WASHINGTON – Congressional investigators are escalating their probe of Toyota Motor Corp. vehicles by examining whether sudden acceleration afflicts models that have not been recalled – and whether all Toyota vehicles should be modified so that their brakes override out-of-control throttles.
The increased scrutiny comes as regulators in Japan and the U.S. have launched inquiries into reports that brakes on the company’s Prius hybrid are slow to respond. A Prius controversy would be particularly thorny for Toyota, which has used the hybrid to hone its image as a maker of environmentally friendly and technologically advanced autos.
“The Prius is their poster child for corporate responsibility,” said Jeremy Anwyl, chief executive of auto research firm Edmunds Inc.
Toyota’s stock plunged after Transportation Secretary Ray LaHood, in a congressional hearing, appeared to warn owners not to drive recalled vehicles. LaHood later said he misspoke, meaning instead to caution people to avoid operating vehicles that have exhibited a rough or sticky gas pedal and recommended that owners get their cars fixed quickly.
The chairman of a congressional committee that plans a hearing on the recall next week sent a letter to Toyota on Wednesday asking whether it was safe to drive recalled models and whether the sudden acceleration problems affect other Toyota vehicles.
Rep. Edolphus Towns, D-N.Y., chairman of the House Oversight and Government Reform Committee, asked about similar problems in the Toyota Tacoma truck. He said the National Highway Traffic Safety Administration has received more than 100 complaints about sudden acceleration in the Tacoma, which does not have the same accelerator pedal assembly as the recalled models.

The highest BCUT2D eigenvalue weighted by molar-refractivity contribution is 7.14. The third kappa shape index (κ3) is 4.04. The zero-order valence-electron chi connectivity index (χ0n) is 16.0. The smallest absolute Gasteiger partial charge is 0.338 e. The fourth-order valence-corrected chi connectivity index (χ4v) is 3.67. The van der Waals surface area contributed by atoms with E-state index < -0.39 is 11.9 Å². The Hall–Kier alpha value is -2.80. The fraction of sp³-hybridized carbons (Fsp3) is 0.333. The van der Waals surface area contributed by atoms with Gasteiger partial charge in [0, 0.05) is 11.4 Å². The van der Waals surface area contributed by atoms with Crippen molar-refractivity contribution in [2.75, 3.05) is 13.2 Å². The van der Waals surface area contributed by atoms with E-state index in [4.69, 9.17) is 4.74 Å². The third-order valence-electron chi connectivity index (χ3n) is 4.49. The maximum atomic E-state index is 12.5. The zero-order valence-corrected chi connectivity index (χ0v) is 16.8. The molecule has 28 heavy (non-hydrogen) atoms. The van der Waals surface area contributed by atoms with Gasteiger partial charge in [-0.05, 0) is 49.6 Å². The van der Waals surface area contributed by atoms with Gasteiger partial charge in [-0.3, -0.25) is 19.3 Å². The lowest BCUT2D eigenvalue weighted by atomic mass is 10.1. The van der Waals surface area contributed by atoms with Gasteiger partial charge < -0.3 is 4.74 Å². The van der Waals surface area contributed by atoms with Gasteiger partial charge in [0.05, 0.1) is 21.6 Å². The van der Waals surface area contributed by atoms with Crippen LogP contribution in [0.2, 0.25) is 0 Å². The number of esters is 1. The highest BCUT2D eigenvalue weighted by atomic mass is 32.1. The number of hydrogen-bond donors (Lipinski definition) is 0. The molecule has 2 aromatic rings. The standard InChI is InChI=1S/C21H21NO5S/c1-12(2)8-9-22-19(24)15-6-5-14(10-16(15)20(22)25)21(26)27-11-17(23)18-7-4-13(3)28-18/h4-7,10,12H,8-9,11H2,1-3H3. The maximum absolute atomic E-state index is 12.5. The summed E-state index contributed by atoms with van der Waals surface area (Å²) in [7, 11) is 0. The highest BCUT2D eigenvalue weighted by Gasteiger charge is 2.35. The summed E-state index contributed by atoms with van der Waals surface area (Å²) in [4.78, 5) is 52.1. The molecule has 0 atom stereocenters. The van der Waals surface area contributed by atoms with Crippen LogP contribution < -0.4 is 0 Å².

Toyota said last year that it will install a brake override in vehicles it has recalled to prevent the risk of floor mats entrapping the gas pedal; Towns asked whether Toyota was considering installing override on all its vehicles.
Rep. John D. Dingell, D-Mich., asked Toyota why the automaker’s recall announcements came “at least two years” after it had learned of sudden acceleration problems.
LaHood said that the NHTSA “will continue to hold Toyota’s feet to the fire to make sure that they are doing everything they have promised to make their vehicles safe. We will continue to investigate all possible causes of these safety issues.”
LaHood said he intended to speak with Toyota President Akio Toyoda “very soon” to make sure the company gets the message from the U.S. government that the company needs to take aggressive action to resolve the sudden acceleration problems.
“This is serious. This is very serious,” LaHood said. Toyota is doing everything now to correct the problem, he added, “but we’re going to keep the pressure on them.”
Toyota said Wednesday that unless people are experiencing problems, the autos are safe to drive.
“Our message to Toyota owners is this: If you experience any issues with your accelerator pedal, please contact your dealer without delay,” the company said in a statement. “If you are not experiencing any issues with your pedal, we are confident that your vehicle is safe to drive.”
The company began fixing the recalled vehicles Wednesday.
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